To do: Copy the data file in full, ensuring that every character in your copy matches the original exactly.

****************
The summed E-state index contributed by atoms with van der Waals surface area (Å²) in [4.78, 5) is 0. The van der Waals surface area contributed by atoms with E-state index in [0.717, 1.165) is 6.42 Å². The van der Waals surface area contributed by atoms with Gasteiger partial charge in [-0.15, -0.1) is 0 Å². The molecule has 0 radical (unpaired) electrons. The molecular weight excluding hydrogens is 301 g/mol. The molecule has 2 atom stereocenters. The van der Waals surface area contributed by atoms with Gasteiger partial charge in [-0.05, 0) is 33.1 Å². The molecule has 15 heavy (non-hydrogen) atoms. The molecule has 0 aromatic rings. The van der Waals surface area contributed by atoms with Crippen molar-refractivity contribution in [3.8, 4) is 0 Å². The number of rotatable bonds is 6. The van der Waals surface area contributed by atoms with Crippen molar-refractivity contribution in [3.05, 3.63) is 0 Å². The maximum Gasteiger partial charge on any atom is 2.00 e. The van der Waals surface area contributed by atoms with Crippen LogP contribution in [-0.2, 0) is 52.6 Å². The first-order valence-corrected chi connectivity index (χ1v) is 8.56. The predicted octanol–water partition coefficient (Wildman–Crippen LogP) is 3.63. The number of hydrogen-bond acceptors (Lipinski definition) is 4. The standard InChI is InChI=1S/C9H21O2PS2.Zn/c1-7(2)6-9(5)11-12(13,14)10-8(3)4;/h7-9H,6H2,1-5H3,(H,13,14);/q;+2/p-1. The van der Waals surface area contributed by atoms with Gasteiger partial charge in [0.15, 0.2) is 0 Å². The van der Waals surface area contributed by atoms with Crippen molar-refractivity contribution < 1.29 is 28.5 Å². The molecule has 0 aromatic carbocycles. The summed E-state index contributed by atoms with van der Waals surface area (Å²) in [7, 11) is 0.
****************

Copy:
The summed E-state index contributed by atoms with van der Waals surface area (Å²) in [4.78, 5) is 0. The van der Waals surface area contributed by atoms with E-state index in [0.717, 1.165) is 6.42 Å². The van der Waals surface area contributed by atoms with Gasteiger partial charge in [-0.15, -0.1) is 0 Å². The molecule has 0 radical (unpaired) electrons. The molecular weight excluding hydrogens is 301 g/mol. The molecule has 2 atom stereocenters. The van der Waals surface area contributed by atoms with Gasteiger partial charge in [-0.05, 0) is 33.1 Å². The molecule has 15 heavy (non-hydrogen) atoms. The molecule has 0 aromatic rings. The van der Waals surface area contributed by atoms with Crippen molar-refractivity contribution in [3.8, 4) is 0 Å². The number of rotatable bonds is 6. The van der Waals surface area contributed by atoms with Crippen molar-refractivity contribution in [3.05, 3.63) is 0 Å². The maximum Gasteiger partial charge on any atom is 2.00 e. The van der Waals surface area contributed by atoms with Crippen LogP contribution in [-0.2, 0) is 52.6 Å². The first-order valence-corrected chi connectivity index (χ1v) is 8.56. The predicted octanol–water partition coefficient (Wildman–Crippen LogP) is 3.63. The number of hydrogen-bond acceptors (Lipinski definition) is 4. The standard InChI is InChI=1S/C9H21O2PS2.Zn/c1-7(2)6-9(5)11-12(13,14)10-8(3)4;/h7-9H,6H2,1-5H3,(H,13,14);/q;+2/p-1. The van der Waals surface area contributed by atoms with Gasteiger partial charge in [0.15, 0.2) is 0 Å². The van der Waals surface area contributed by atoms with Crippen molar-refractivity contribution < 1.29 is 28.5 Å². The molecule has 0 aromatic carbocycles. The summed E-state index contributed by atoms with van der Waals surface area (Å²) in [7, 11) is 0.